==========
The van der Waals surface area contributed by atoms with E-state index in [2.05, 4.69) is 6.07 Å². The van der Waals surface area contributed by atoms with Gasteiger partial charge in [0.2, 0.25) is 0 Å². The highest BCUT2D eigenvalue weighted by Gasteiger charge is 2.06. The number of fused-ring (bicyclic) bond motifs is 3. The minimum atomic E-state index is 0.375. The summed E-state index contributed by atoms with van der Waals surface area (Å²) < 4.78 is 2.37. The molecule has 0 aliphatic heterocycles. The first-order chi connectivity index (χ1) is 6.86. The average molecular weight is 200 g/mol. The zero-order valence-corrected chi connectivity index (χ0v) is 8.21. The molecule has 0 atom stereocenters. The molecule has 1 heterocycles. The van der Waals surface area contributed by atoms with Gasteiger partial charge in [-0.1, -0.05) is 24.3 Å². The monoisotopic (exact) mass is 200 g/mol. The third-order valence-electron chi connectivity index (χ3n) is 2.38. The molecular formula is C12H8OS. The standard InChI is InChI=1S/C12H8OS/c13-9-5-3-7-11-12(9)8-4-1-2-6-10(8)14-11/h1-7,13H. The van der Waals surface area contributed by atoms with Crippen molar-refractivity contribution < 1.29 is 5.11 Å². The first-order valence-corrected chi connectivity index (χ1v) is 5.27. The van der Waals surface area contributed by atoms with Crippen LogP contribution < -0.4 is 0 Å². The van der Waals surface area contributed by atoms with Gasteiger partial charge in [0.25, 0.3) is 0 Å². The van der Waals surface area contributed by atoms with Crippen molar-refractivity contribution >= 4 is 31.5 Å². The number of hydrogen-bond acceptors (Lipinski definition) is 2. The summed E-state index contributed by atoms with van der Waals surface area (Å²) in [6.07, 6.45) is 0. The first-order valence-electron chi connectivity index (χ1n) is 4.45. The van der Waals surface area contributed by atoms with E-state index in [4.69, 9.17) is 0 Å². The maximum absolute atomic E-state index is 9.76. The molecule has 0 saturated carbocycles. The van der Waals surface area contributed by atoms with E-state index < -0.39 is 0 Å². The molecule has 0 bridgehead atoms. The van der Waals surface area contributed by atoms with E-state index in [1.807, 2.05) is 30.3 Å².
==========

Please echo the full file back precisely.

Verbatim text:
The van der Waals surface area contributed by atoms with E-state index in [2.05, 4.69) is 6.07 Å². The van der Waals surface area contributed by atoms with Gasteiger partial charge in [0.2, 0.25) is 0 Å². The highest BCUT2D eigenvalue weighted by Gasteiger charge is 2.06. The number of fused-ring (bicyclic) bond motifs is 3. The minimum atomic E-state index is 0.375. The summed E-state index contributed by atoms with van der Waals surface area (Å²) < 4.78 is 2.37. The molecule has 0 aliphatic heterocycles. The first-order chi connectivity index (χ1) is 6.86. The average molecular weight is 200 g/mol. The zero-order valence-corrected chi connectivity index (χ0v) is 8.21. The molecule has 0 atom stereocenters. The molecule has 1 heterocycles. The van der Waals surface area contributed by atoms with Gasteiger partial charge in [-0.1, -0.05) is 24.3 Å². The monoisotopic (exact) mass is 200 g/mol. The third-order valence-electron chi connectivity index (χ3n) is 2.38. The molecular formula is C12H8OS. The standard InChI is InChI=1S/C12H8OS/c13-9-5-3-7-11-12(9)8-4-1-2-6-10(8)14-11/h1-7,13H. The van der Waals surface area contributed by atoms with Crippen molar-refractivity contribution < 1.29 is 5.11 Å². The first-order valence-corrected chi connectivity index (χ1v) is 5.27. The van der Waals surface area contributed by atoms with Crippen LogP contribution < -0.4 is 0 Å². The van der Waals surface area contributed by atoms with Gasteiger partial charge in [0.25, 0.3) is 0 Å². The van der Waals surface area contributed by atoms with Crippen molar-refractivity contribution >= 4 is 31.5 Å². The number of hydrogen-bond acceptors (Lipinski definition) is 2. The summed E-state index contributed by atoms with van der Waals surface area (Å²) in [6.07, 6.45) is 0. The first-order valence-electron chi connectivity index (χ1n) is 4.45. The van der Waals surface area contributed by atoms with E-state index in [4.69, 9.17) is 0 Å². The maximum absolute atomic E-state index is 9.76. The molecule has 0 saturated carbocycles. The van der Waals surface area contributed by atoms with E-state index < -0.39 is 0 Å². The molecule has 0 bridgehead atoms. The van der Waals surface area contributed by atoms with E-state index in [1.807, 2.05) is 30.3 Å².